Rory McIlroy and Tiger Woods railed against the players who left the PGA Tour to join the LIV Golf Series at a Tuesday press conference before the 2022 Open Championship begins at St. Andrew’s in Scotland on Thursday.
“I disagree with it,” Woods said. “I think that what they’ve done is they’ve turned their back on what has allowed them to get to this position.”
Woods, a three-time Open champion who has not competed in a PGA Tour event since withdrawing from the 2022 PGA Championship in May, expressed concern for the development of young players, citing the format of LIV tournaments. He also worried that LIV players might be banned from future Majors.
LIV Golf is not yet recognized by the Official World Golf Ranking, so players do not receive world points towards the rankings at any LIV tournaments.
“Who knows what’s going to happen in the near future with world-ranking points, the criteria for entering major championships,” Woods said. “The governing body is going to have to figure that out.
“It would be sad to see some of these young kids never get a chance to experience it and experience what we’ve got a chance to experience and walk these hallowed grounds and play in these championships,” Woods continued.
“I know what the PGA Tour stands for and what we have done and what the tour has given us, the ability to chase after our careers and to earn what we get and the trophies we have been able to play for and the history that has been a part of this game,” Woods added.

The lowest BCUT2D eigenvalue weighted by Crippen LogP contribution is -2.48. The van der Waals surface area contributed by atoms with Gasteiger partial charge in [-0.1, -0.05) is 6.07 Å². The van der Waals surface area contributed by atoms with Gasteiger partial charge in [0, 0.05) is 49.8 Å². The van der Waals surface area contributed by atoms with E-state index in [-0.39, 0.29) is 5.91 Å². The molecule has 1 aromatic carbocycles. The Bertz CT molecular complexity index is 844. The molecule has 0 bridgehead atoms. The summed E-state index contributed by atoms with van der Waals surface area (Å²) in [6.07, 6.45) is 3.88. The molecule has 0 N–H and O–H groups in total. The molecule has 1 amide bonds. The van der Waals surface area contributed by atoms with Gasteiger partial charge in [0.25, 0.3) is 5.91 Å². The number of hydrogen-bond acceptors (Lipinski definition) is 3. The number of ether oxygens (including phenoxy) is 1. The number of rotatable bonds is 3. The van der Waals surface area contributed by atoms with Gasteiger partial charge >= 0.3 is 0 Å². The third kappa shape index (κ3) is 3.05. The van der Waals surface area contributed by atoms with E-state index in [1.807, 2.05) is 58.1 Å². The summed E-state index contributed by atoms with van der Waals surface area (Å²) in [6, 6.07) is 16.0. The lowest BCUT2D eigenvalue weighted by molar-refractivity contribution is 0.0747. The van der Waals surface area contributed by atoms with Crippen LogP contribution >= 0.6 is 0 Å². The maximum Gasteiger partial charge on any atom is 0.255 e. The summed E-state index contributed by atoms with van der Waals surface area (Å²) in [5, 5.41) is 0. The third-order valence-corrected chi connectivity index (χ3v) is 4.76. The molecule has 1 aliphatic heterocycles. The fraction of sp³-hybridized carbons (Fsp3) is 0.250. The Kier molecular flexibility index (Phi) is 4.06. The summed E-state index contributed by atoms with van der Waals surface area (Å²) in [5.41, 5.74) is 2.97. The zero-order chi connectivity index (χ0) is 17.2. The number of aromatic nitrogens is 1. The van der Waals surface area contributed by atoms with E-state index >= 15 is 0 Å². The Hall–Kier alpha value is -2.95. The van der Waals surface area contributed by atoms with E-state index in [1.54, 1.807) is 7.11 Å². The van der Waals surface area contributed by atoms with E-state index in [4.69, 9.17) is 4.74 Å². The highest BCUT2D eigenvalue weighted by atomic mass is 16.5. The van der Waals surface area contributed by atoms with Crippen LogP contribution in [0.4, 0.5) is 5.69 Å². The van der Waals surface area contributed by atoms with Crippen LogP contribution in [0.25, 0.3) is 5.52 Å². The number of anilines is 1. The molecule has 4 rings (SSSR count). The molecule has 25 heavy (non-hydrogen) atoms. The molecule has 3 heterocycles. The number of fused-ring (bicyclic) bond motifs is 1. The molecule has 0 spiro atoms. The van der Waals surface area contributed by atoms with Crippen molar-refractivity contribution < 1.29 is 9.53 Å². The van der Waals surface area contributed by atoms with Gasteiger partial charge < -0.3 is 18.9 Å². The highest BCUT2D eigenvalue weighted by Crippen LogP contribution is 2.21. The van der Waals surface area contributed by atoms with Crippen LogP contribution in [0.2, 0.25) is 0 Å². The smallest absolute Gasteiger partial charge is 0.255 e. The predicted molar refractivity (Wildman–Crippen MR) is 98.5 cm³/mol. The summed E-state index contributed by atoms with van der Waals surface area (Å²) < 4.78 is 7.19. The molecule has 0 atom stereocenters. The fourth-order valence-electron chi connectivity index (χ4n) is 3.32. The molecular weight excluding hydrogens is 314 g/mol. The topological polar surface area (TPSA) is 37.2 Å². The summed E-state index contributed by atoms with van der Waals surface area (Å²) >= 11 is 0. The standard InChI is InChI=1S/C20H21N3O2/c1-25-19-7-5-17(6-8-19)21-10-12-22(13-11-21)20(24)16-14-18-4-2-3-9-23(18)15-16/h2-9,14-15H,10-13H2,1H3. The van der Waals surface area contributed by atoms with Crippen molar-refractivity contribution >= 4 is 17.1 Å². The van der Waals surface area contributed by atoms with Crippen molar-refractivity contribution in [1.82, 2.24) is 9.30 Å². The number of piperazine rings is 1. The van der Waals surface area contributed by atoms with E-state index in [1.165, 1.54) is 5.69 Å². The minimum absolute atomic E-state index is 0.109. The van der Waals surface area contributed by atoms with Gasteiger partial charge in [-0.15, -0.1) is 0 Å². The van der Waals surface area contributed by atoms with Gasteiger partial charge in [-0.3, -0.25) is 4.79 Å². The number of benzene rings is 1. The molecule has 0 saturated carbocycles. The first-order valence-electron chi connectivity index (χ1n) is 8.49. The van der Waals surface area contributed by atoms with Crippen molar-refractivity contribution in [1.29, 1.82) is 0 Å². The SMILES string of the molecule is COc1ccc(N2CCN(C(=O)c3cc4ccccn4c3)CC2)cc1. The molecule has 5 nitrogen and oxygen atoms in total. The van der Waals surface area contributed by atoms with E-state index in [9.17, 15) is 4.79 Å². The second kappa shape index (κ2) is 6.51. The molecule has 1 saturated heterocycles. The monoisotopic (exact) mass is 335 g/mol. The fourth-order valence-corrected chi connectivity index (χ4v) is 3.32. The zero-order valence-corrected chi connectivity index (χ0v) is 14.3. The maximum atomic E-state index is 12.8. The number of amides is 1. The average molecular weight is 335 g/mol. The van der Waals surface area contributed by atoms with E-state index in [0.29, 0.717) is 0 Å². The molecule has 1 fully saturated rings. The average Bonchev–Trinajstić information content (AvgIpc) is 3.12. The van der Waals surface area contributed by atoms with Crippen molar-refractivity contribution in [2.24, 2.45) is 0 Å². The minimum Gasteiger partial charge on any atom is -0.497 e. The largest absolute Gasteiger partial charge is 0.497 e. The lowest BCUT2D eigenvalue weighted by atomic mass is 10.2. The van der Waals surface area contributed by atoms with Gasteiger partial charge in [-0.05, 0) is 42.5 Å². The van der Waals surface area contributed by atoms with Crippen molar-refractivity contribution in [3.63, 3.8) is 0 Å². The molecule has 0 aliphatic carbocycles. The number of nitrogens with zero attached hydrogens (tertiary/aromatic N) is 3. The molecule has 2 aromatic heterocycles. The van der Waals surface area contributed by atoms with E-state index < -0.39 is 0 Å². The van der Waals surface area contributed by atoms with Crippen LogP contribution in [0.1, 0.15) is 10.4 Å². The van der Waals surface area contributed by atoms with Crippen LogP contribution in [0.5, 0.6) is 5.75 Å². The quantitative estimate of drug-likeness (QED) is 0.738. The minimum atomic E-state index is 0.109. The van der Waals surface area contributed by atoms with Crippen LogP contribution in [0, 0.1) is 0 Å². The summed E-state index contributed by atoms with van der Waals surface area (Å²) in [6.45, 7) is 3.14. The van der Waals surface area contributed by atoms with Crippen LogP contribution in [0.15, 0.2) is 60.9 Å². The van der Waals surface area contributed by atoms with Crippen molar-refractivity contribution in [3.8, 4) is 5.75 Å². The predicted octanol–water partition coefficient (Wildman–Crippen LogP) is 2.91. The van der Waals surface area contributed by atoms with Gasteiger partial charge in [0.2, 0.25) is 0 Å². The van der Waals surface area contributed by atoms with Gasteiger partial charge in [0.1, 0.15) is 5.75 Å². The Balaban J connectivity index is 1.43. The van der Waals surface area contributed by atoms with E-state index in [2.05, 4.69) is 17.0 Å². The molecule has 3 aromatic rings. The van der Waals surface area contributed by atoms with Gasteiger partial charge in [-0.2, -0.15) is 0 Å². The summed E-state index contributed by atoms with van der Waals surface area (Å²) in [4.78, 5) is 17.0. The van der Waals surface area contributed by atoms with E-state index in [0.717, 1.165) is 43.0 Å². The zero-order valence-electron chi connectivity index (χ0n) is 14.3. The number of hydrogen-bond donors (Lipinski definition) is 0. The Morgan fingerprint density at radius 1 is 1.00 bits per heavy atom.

Several high-profile players, including former Major champions Bryson DeChambeau, Dustin Johnson, and Brooks Koepka, received guaranteed deals worth more than $100 million to join LIV Golf.
Charl Schwartzel won the inaugural LIV golf tournament held outside of London in May and received $4.75 million in prize money — $4 million for winning the individual contest and an additional $750,000 share from a $3-million pool for the team competition.
Schwartzel’s prize money was nearly three times as much as he netted when he won the Masters in 2011, and more than twice as much as Justin Thomas received for winning the PGA Championship in May.
Despite calls to ban LIV players from major competitions, LIV Series golfers remain eligible to compete in the Open Championship beginning on Thursday.
However, The Royal & Ancient Golf Club of St Andrews (R&A) did ban Greg Norman, the CEO of LIV Golf, from all Open Championship events, including both the Celebration of Champions event and the Champions’ Dinner. Norman won the Open Championship in 1986 and 1993.
Woods supports the R&A’s decision to ban Norman.
“The R&A obviously have their opinions and their rulings and their decision,” Woods said. “Greg has done some things that I don’t think is in the best interest of our game, and we’re coming back to probably the most historic and traditional place in our sport. I believe it’s the right thing.”
Rory McIlroy, a past vocal critic of LIV, also supports the R&A’s decision not to allow Norman to be present.
“I think the focus would have been taken away a little bit if [Norman had] been there,” McIlroy said. “… Because of everything that’s happening in the golf world, I think it was the right decision to be made. But if things change in the future, or whatever happens, who knows, but I could see a day where he’s certainly welcome back.”
When asked who he hopes wins the Open Championship, McIlroy responded that he “selfishly” hopes it will not be a player from LIV.
“But at the end of the day, everyone that’s here has the same opportunity to go out there and try to win a Claret Jug, regardless of what Tour they play on or whatever that is,” added McIlroy.
In total, 23 golfers who joined LIV will be competing in the Open Championship this weekend. Headlining them are DeChambeau, Johnson, Koepka, and Mickelson.